'Pioneering' Single Gene Injection for Haemophilia A Patients

Liam Davenport

January 13, 2020

Haemophilia A patients could end their dependence on prophylactic factor VIII injections with just one injection of a novel gene therapy, suggests a preliminary study that showed an ongoing clinical benefit several years after receiving treatment.

The phase I/II trial, which was led by Professor John Pasi, Barts and the London School of Medicine and Dentistry, London, involved 15 men with severe Haemophilia A, who were given an infusion of valoctocogene roxaparvovec, an adenovirus-associated vector-mediated gene transfer of human factor VIII (AAV5-hFVIII-SQ, BioMarin Pharmaceutical).

After 3 years of follow-up, 13 patients had an annualised bleeding event rate of zero, and no patients required regular prophylactic factor VIII to prevent bleeding.

'Pioneering Technology'

The research, which was published in the January 2nd issue of the New England Journal of Medicine, follows previous 1-year results from the same study showing that the treatment was effective.

"Our new data are critical in helping the scientific and medical communities understand this pioneering technology," Prof Parsi said in a news release. "This latest study confirms both safety and the long-term beneficial impact of the treatment."

He told Medscape News UK that he and his colleagues are "really excited" by the findings.

"The big thing is that patients with Haemophilia A have a huge historic treatment burden, with intravenous injections every other day to prevent bleeding," Prof Parsi said.

"Here, they have a one-off treatment, and they’re still expressing really good levels of factor VIII two, 3 years down the line. None of them is having to give themselves regular injections to prevent bleeding and their bleeding rates have dropped absolutely 'ginormously'.

"It’s a huge impact on their life."

Approvals Submitted

On the strength of these results, the manufacturers recently announced that they have submitted applications for market authorisation to both the US Food and Drug Administration and to the European Medicines Agency, and a phase III study of the therapy is in development.

If the treatment is approved, Prof Parsi estimates that it could benefit up to 2000 men in the UK with severe haemophilia.

However, he cautioned that it is currently only available for adults without significant liver disease as "the genes that we transfer sit separate from the host genome and so if the cell divides you can potentially lose that transferred gene".

Consequently, they are treating "adults whose livers are not turning over", with the aim of addressing how to manage that issue in children "further down the line".

Study Details

Haemophilia A accounts for approximately 80% of all cases of haemophilia, and is caused by a lack of factor VIII.

The resulting inability of the blood to clot leaves patients needing at least three intravenous injections per week to control and prevent bleeding.

The latest results come from an ongoing efficacy and safety trial of a single infusion of complementary DNA-encoding factor VIII, delivered via an AAV serotype 5 vector.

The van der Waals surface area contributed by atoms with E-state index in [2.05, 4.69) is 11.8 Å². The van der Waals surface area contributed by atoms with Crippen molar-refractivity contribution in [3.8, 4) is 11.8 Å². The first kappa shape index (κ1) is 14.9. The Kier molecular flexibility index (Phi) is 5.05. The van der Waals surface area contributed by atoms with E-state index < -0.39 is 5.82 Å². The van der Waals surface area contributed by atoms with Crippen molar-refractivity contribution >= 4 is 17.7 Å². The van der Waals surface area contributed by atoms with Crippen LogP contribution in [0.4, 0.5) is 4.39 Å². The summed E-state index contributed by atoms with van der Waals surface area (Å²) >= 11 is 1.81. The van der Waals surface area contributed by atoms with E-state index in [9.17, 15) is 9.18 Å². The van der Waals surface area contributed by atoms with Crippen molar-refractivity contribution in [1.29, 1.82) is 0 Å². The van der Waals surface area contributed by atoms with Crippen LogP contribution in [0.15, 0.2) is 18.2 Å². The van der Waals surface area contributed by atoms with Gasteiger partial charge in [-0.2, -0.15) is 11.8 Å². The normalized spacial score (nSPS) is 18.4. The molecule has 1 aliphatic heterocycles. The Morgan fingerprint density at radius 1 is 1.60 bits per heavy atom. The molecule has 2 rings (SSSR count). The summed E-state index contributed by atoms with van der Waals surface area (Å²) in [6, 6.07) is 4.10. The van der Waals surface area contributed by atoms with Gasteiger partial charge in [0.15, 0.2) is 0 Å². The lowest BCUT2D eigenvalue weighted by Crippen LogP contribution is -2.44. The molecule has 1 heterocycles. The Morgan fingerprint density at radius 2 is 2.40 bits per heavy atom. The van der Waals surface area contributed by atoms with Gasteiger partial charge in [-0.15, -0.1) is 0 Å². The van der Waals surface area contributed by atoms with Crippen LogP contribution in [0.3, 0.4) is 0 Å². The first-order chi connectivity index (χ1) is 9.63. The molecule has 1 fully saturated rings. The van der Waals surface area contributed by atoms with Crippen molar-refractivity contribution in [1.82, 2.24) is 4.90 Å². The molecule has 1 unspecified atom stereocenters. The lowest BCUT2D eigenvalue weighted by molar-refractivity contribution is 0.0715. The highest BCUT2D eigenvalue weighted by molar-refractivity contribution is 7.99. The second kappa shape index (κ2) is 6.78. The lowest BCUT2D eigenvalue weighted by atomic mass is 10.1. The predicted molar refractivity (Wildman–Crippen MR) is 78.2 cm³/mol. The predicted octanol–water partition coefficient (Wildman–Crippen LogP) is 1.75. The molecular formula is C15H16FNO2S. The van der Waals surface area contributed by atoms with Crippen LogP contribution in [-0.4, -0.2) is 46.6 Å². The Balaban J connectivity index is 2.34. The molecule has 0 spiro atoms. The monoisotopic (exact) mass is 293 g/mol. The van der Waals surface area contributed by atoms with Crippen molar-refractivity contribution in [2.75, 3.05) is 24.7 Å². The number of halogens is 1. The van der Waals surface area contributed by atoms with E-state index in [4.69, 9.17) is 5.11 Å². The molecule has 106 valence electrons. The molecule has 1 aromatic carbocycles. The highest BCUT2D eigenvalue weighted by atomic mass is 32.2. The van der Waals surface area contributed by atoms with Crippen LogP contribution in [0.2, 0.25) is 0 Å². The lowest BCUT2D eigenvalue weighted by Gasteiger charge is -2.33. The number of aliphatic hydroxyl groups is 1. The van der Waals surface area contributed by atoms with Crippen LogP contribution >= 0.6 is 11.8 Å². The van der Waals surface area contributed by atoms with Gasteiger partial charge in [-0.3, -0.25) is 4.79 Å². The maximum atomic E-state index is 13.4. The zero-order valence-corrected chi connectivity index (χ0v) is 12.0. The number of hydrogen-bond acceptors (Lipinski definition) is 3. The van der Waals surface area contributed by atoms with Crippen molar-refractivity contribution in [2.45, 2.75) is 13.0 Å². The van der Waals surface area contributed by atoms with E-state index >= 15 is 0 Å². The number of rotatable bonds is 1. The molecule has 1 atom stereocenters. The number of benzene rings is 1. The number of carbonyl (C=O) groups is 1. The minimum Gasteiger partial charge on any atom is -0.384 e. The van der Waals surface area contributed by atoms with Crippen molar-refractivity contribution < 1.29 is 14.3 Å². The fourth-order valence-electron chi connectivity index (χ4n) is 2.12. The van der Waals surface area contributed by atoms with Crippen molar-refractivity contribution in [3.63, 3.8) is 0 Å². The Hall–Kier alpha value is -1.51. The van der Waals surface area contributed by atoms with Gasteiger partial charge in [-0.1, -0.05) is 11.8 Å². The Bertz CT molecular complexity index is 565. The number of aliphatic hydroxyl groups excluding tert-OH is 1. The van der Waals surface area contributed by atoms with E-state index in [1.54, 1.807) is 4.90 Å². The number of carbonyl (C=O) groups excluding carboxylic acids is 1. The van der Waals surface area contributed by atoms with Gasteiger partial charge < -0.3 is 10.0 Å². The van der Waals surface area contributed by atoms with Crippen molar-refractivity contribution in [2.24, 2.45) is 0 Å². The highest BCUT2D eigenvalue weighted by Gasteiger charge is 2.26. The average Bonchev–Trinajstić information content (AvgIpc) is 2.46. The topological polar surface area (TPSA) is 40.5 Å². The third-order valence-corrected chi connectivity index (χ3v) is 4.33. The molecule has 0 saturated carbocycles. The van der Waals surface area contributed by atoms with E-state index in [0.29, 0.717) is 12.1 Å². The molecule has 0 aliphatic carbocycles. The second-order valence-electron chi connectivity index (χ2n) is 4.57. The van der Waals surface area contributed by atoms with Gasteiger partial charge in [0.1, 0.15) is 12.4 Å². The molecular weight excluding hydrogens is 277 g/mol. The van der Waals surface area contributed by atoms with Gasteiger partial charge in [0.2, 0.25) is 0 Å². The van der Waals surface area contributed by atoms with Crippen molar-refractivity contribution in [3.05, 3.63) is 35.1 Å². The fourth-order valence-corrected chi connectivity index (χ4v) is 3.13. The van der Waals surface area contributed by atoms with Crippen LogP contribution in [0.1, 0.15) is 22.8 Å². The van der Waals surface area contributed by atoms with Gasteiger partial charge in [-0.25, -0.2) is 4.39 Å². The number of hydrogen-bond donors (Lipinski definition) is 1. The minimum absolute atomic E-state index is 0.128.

The researchers gave the infusion at various dose levels to 15 adult men with severe Haemophilia A, defined as a factor VIII level ≤1 IU/dl, and assessed factor VIII levels, as well as bleeding event rates and other measures, for up to 3 years.

All but one of the participants were using prophylactic factor VIII replacement therapy at baseline, at doses in the previous year ranging from 833–7661 IU/kg. Patients also experienced as many as 41 bleeding events per year on annualised rates.


The team found that, 3 years after the single infusion, two patients had factor VIII expression of less than 1 IU/dl.

Of the remaining 13, seven had median factor VIII expression of 20 IU/dl. They had a median annualised bleeding event rate of zero, and the median use of exogenous factor VII reduced from 138.5 infusions per year to zero.

Moreover, the results showed that bleeding in all target joints, defined as major joints with ≥3 bleeding events within 6 months, resolved to no more than two bleeding events within 12 months.

In addition, six patients had median factor VIII expression of 13 IU/dl two years after the infusion, with a median annualised bleeding event rate of zero.

Among these patients, the median use of exogenous factor VIII was reduced from 155.5 infusions per year to 0.5 infusions per year, and target joint bleeding resolved in five cases.

Approach May Have Other Uses

In terms of safety, the most common adverse event was increased alanine aminotransferase levels, comprising thirteen grade 1 events and one grade 2 event.

No participants withdrew from the study, and the team reports that no patients developed factor VIII inhibitors or other factor VIII antibodies. There were also no thromboses, deaths or persistent changes on liver function tests.

Prof Parsi believes that their approach could be used in other clotting disorders, and underlined that there are numerous similar programmes underway in patients with haemophilia B.

However, he pointed out that those diseases are "much rarer" than haemophilia A, "so that might influence whether we actually see it being done.

"But as a paradigm for a treatment where you want the liver to produce a secretable protein, it would appear that this would be a good model for that," Prof Parsi said.

The study was funded by BioMarin Pharmaceutical.

Pasi reports Scientific Advisory Board membership for Apcintex, BioMarin Pharmaceutical, Biotest, catalyst bio, Chugai Pharmaceutical Co., Ltd, F. Hoffmann-La Roche, Novo Nordisk, Sanofi Pasteur Biologics, Sobi, Takeda; Speaker fees for Bayer Healthcare, Biotest, Novo Nordisk, Octapharma, Pfizer, Shire, Sobi; Steering group membership for BioMarin Pharmaceutical.

N Engl J Med 2020; 382:29-40. doi: 10.1056/NEJMoa1908490


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